Gimme Some Oral Skills!
Sidebar: college students told us they wanted some tangible skills for navigating sexual or potentially sexual situations, but men and women expressed different concerns. Remember that though the guy is often the pursuer/instigator of sex, this doesn't mean a woman can't be the one, that the context is necessarily heterosexual, or that both people can't be concerned about avoiding a non-consensual situation. These communication skills apply to all kinds of adult situations and sexual orientations.
As far as checking-in language goes, the best advice is three-fold:
1) Be yourself.
Links to Tips below:
Tips for Asking | Tips for Speaking Up | Setting Clear Boundaries | Sidebar for Women
Tips for Asking
Use your own language. Ask in the way that you would want to be asked. It might feel awkward but, hey, sex can feel awkward at times, yet still be fun. If you have no clue what to say, consider trying something along these lines:
"I'd really like to kiss you. Would that be okay?"
"Is this all right with you?"
"Hey, are you comfortable with this? Just checking."
"Do you want to keep going or stop here?"
"Would it be okay if we went further? If not, that's totally cool."
"It seems like you want to go all the way, but I want to be sure it's okay. What do you want?"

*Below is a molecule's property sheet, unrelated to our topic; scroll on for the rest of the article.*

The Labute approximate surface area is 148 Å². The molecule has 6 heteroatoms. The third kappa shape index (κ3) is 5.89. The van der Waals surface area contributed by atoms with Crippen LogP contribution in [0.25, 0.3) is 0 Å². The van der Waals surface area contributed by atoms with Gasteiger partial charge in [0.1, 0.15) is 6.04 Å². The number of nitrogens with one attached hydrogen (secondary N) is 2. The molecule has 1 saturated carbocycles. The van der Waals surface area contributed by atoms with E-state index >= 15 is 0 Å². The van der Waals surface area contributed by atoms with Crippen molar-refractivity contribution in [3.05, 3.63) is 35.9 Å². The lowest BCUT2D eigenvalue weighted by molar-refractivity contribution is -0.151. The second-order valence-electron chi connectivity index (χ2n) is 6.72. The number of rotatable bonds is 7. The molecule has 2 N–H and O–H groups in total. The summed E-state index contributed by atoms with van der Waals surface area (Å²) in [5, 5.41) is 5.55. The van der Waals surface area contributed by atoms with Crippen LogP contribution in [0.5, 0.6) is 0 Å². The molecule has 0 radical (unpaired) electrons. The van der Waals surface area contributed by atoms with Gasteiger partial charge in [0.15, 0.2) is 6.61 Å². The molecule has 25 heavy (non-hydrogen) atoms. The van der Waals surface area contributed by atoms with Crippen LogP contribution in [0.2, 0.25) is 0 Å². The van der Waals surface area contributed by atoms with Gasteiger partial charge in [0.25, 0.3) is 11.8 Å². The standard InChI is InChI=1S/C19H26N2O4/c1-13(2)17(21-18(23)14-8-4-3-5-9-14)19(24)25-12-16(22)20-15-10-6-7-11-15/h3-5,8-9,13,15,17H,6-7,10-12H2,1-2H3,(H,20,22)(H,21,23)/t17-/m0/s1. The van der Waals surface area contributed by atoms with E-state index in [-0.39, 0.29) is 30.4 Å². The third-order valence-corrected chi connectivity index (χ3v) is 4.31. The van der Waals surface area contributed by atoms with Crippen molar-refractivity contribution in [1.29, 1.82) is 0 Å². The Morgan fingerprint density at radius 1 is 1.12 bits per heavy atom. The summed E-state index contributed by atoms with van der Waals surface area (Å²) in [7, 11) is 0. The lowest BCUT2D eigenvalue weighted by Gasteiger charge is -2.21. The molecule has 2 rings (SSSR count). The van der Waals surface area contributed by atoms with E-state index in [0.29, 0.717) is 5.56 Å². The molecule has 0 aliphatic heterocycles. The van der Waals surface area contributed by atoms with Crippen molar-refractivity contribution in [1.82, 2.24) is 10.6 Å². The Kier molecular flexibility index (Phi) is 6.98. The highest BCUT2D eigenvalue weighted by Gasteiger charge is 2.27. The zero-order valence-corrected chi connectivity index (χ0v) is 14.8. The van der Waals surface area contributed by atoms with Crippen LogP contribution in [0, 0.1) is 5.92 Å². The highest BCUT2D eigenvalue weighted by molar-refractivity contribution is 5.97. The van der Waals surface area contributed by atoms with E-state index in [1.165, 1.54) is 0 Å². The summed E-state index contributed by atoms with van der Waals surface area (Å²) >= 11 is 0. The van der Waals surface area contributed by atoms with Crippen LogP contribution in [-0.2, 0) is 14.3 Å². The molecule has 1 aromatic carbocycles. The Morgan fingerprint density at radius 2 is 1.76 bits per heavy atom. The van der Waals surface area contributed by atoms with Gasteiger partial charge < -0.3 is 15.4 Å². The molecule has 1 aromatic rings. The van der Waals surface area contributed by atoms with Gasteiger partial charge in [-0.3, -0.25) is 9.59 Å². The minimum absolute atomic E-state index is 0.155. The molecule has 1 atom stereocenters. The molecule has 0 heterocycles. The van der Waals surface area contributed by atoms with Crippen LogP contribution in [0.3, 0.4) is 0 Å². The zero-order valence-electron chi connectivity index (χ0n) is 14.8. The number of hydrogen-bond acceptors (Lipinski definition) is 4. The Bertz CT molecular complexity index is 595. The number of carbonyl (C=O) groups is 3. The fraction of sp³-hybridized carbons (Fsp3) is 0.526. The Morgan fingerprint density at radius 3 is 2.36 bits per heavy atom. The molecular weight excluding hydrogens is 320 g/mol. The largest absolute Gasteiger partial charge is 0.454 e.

Probably the most important things here are to communicate beyond the silent cues you think you're sending each other, and to make sure you understand the answers the other person gives you. Because, again, silence can mean a lot of things besides "yes," and sex requires that both people are actively consenting, not just "not saying no."
By checking in, you show the other person that you respect them and their wishes. Even if you're disappointed, even if the answer is no.
Tips for Speaking Up
If you are being pursued by someone whom you think wants to have sex with you, remember that you always have the legitimate prerogative to opt out at any time. You do not have to take care of the other person's ego, or to make their friends think you're cool, or to be nice. What matters most is that you feel safe and comfortable. Any other kind of sex, even if it's "just" something you regret later, is not worth it.
When it comes to sex, sometimes people are clueless. Sometimes they ignore your cues until you lay it out for them in words. Sometimes they just get awkward about talking. Sometimes they use manipulation to ignore what you want.
Don't let it be up to the other person to decide what's going to happen. Here are some examples of speaking up language:
"I think you're cute, but I only want to kiss, okay?"
"I want to wait until we know each other better."
"This is moving a bit fast for me. Let's stop here for now."
"You're very sexy but I don't want to go any further."
"Wait, I'm not sure I want to do this. Let's stop."
"I'm not interested in having sex with you."
"I'm not going to sleep with you, so stop trying to get my clothes off."
"Hey, slow down."
Setting Clear Boundaries